Next stop, 2016, was Campaign in MK's Central shopping zone. This is another of our few opportunities to meet the general public and try to engage them with wargames and military history.
Again, the Society of Ancients teamed up with Northampton Battlefields Society and we had a display of replica weapons and equipment around the 1460 battle layout, the two society pitches plus a DBA table.
(weapons and equipment from the NBS collection and the battle of Northampton display)
(DBA Lords of the Nile: a modern game with ancient armies using antique figures)
(the game table, this time featuring 'Axum's invasion of Arabia)
(the Arabian and Axumite armies)
(Have a go pairs at Campaign: 'Spartacus against the Romans')
We had copies of the new book published by the battlefield society on Northampton 1460, and on Sunday the author was with us to sign copies.
(author Mike Ingram introduces a Saints supporter to some local history)
You can get the book from Amazon on the link above but if you buy it from us at a show (and I generally have some), the battlefield society gets a bigger share of the price - and any proceeds go directly to protecting and interpreting the battlefield. Recommended.
We got in 4 or 5 runs of each of the DBA scenarios ... they started out pretty even until my goddaughter joined us and proceeded to defeat all comers through her mastery of the rolling a 6 tactic. OK - she's learning the came and coming on fairly well but utterly thrashed me in the dice department as kids and females generally do.
(flats DBA at Campaign: the Pharaoh goes into action)
The Northampton 1460 display is always popular at this event as the battlefield is only some 20 miles or so up the M1 from Milton Keynes (and a lot of the shoppers come from much close to Delapre than that) ... we often meet current of former resident of the areas around the battlefield with anecdotes to share and fragments of community knowledge that would otherwise remain buried.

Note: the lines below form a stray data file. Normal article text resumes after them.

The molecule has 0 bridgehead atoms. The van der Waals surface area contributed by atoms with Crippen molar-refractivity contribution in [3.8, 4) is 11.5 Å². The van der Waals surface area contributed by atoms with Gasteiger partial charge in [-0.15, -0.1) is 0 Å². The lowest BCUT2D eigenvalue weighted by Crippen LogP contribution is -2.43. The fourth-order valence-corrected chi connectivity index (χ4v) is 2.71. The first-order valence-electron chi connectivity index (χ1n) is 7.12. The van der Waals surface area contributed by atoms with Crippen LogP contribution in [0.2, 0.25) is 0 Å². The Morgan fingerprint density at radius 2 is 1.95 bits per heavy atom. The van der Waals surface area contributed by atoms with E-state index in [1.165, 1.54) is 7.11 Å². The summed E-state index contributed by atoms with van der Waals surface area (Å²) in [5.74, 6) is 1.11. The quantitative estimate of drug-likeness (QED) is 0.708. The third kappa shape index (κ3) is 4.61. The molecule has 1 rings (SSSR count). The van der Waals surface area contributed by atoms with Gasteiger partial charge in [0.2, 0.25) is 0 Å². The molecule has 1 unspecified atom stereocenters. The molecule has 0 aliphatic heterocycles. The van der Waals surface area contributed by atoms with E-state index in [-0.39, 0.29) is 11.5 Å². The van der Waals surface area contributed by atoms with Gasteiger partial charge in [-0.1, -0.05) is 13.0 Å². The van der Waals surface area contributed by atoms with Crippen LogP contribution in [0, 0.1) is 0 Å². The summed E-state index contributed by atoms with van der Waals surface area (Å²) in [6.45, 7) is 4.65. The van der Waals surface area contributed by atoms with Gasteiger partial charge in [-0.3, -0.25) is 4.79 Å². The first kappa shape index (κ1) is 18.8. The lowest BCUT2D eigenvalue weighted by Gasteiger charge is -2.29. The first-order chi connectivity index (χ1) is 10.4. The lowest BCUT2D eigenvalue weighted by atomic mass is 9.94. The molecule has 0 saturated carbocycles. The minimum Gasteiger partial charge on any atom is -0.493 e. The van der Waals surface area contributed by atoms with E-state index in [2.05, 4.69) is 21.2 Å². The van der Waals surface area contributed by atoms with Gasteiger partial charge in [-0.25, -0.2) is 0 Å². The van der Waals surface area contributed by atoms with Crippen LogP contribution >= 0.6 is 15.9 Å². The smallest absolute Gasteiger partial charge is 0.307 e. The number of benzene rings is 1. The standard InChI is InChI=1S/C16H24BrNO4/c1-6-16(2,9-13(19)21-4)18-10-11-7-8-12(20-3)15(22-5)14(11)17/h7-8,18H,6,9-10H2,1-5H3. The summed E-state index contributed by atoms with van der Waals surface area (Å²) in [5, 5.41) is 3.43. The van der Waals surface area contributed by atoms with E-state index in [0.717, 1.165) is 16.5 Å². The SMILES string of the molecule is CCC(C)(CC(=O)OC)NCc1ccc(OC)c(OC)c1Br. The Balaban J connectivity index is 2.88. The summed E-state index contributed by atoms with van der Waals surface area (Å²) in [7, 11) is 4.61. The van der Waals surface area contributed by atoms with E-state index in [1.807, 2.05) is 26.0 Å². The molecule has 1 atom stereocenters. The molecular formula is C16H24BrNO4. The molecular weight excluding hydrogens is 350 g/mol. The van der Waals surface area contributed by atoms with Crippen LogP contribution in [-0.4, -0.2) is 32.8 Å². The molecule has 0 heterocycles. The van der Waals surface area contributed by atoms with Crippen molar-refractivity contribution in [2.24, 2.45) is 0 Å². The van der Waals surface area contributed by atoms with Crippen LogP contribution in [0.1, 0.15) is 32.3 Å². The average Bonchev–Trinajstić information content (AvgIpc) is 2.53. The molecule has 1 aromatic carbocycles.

Same time, there are still plenty of people who just don't know what is on their doorstep.
If wargames can help people be better informed that is all to the good.
(Campaign - the 1460 display: a dad explains to a youngster how the armies fought at Northampton)
(Northampton 1460: looking through the Lancastrian camp at the approaching army of Warwick and the Earl of March)
Elsewhere there was quite a good mix of games of all sorts and the big competition which the show annually hosts.
If you didn't know, at Campaign, the red zone tables are a national competition, the blue zoned tables (like ours) are the public show. Together with a fair cross-section of traders and a lively Bring & Buy, it seems like a good mix.
So here's a look round ...
Some great stuff there ...
On Sunday Peter, from the battlefield society joined us, and brought some of his equipment and demonstrated some of the secrets of the longbow archer.
It is very handy to have these sorts of exhibits around, especially with the general public (many wargamers know this stuff already). They are fascinated and amazed by the sophistication of the military equipment of days gone. The sheer variety and quality.
The show itself seemed a little less busy than in previous years - perhaps it was the first hot weekend of the Summer.
Nevertheless a very useful outing and a lot of publicity goals achieved.
Thanks to everyone who did a stint on the stand or just stopped by for a chat.
Next stop Partizan.